Turkey’s Twitter Problem, and Our Own

Turkey’s Twitter Problem, and Our Own

Always castigating the opposition as extremists is no way to run a modern society.


Erdoğan’s trouble starts with T and stands for Twitter.

By Alejandro Crawford

“If Twitter, YouTube and Facebook will be honest, if they’ll stop being so immoral, stop attacking families, we’ll support them.” So says Turkey’s Prime Minister Recep Tayyip Erdogan. If one were trying to do comedy about the vilification of the Internets and their corrupting influence, it would be hard to come up with something much better (or more suitable for re-tweeting). Mashable has published acraziest quotes list, but the list is in dire need of updating. Since Turkey’s courts impelled him to lift his ban on Twitter (YouTube and tens of thousands of other sites remain blocked), Erdogan has come up with even better lines.

The joke is an old one, though. When the confidence man in the classic Broadway show “The Music Man” needs a convenient source of trouble, he scapegoats an activity popular with youth in order to stir up concerns about the dangerous liberalizing of social mores. The satire works because the con man is able to pick a relatively arbitrary activity (playing pool) and associate it with the erosion of traditional rules for language, attire and the like. In Erdogan’s version, there is indeed trouble in Turkey; it starts with T, which stands for Twitter, and it must be rooted out.

[Read more from Alejandro Crawford on the cost of Turkey’s censorship.]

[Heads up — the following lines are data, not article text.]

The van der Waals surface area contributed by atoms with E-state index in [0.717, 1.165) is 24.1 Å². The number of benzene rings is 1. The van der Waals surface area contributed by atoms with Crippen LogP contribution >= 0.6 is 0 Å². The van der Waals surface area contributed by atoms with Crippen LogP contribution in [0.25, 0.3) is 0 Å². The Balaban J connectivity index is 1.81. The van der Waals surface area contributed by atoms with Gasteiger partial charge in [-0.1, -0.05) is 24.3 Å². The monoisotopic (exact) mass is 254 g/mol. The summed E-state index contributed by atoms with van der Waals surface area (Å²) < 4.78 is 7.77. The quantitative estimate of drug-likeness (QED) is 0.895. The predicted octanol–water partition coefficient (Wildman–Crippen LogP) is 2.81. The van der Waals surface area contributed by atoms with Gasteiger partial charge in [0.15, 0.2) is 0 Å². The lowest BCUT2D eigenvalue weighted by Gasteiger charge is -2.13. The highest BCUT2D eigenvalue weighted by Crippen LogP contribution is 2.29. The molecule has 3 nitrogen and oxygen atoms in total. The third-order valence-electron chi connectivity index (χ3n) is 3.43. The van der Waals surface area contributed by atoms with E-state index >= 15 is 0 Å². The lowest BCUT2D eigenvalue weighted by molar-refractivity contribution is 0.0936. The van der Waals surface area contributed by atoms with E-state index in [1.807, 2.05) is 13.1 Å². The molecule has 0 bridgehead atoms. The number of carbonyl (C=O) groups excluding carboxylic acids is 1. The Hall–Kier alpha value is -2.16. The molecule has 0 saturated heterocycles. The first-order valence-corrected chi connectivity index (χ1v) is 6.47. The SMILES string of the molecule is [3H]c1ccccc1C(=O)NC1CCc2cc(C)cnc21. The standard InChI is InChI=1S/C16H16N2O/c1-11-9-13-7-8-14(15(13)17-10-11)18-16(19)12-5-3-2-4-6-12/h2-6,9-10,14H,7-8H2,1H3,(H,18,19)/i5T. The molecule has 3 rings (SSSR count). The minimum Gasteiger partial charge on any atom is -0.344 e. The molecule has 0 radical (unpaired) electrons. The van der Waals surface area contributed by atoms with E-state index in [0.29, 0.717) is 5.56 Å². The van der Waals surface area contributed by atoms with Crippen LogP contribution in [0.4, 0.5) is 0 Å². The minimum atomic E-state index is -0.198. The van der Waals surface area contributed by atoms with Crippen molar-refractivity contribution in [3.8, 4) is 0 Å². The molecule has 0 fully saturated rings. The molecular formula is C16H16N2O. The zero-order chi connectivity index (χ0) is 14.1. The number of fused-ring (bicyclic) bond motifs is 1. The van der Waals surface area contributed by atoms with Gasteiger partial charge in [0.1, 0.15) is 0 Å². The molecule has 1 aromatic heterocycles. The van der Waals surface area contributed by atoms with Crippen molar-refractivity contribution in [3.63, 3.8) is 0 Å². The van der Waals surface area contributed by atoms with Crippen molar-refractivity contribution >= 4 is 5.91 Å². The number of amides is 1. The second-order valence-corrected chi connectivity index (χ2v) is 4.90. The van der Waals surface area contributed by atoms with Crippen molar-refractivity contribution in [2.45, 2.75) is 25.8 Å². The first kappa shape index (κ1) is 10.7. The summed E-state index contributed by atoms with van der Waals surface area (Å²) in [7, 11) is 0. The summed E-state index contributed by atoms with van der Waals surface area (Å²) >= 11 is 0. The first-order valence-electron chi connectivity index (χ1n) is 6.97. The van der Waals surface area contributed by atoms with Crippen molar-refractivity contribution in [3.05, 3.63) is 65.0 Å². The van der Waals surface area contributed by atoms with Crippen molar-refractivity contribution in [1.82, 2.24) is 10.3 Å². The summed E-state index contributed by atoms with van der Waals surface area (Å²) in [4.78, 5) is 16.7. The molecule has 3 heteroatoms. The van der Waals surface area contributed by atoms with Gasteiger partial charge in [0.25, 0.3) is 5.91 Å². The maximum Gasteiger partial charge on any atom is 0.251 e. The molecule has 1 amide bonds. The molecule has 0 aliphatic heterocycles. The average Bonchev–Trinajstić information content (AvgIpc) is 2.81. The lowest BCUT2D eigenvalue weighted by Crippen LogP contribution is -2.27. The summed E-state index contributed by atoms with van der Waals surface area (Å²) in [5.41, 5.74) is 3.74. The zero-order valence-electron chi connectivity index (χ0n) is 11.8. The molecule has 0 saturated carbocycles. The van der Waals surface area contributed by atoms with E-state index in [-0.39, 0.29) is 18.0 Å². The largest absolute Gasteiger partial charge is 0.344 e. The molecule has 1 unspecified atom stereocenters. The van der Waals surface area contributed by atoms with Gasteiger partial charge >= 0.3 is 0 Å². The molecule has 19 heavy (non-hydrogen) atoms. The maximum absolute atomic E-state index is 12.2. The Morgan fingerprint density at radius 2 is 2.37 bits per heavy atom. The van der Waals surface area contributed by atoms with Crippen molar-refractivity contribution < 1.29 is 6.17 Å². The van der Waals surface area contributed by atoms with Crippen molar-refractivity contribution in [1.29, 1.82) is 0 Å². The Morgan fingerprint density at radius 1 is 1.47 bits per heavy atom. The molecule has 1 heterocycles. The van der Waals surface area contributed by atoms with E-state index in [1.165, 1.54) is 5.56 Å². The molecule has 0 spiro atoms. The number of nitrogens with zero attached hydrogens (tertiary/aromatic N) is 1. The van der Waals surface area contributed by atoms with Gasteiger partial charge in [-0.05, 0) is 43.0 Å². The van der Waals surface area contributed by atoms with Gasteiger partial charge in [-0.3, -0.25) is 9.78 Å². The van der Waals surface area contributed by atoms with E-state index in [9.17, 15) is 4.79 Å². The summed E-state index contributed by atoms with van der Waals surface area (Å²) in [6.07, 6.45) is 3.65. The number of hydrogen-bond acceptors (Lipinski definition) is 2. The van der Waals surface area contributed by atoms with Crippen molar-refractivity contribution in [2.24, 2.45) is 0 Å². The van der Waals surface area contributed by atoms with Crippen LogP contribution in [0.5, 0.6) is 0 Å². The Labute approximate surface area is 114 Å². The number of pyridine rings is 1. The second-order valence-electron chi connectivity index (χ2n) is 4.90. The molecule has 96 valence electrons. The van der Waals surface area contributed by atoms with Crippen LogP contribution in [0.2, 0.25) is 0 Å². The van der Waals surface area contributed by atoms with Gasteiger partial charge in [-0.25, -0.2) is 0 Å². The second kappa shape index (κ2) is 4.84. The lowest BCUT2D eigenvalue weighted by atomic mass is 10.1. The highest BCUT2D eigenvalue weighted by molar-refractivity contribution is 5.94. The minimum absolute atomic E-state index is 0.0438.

Never mind the fact that social media platforms are conduits for communication for millions of decentralized users. “All our national moral values are being set aside,” Erdogan has explained. Worse still, Twitter is “the product of an American company.”

The rhetorical force that guilt by association with the United States carries in many parts of the world can be difficult for us Americans to comprehend. Yet what happens if you switch out the bad guy in Erdogan’s formulations, but keep the conviction that corrupting forces need to be held at bay? Change the name of the scapegoat, and Erdogan’s rhetoric sounds not all that different from what we hear every day here in the good old U.S. of A.

When it comes to the Muslim world (Turkey is a secular Muslim state), with a straight face we talk about a fundamental clash of civilizations. Has history not demonstrated conclusively enough the productive power that is released when disparate societies expand their commerce with each other? Yet we cast our vital economic partners as the threatening Chinese buying everything up or those illegals from Mexico taking American jobs. What to do but put a fence along the border watched by guys with guns? And if you see someone who might be foreign, ask him for his papers.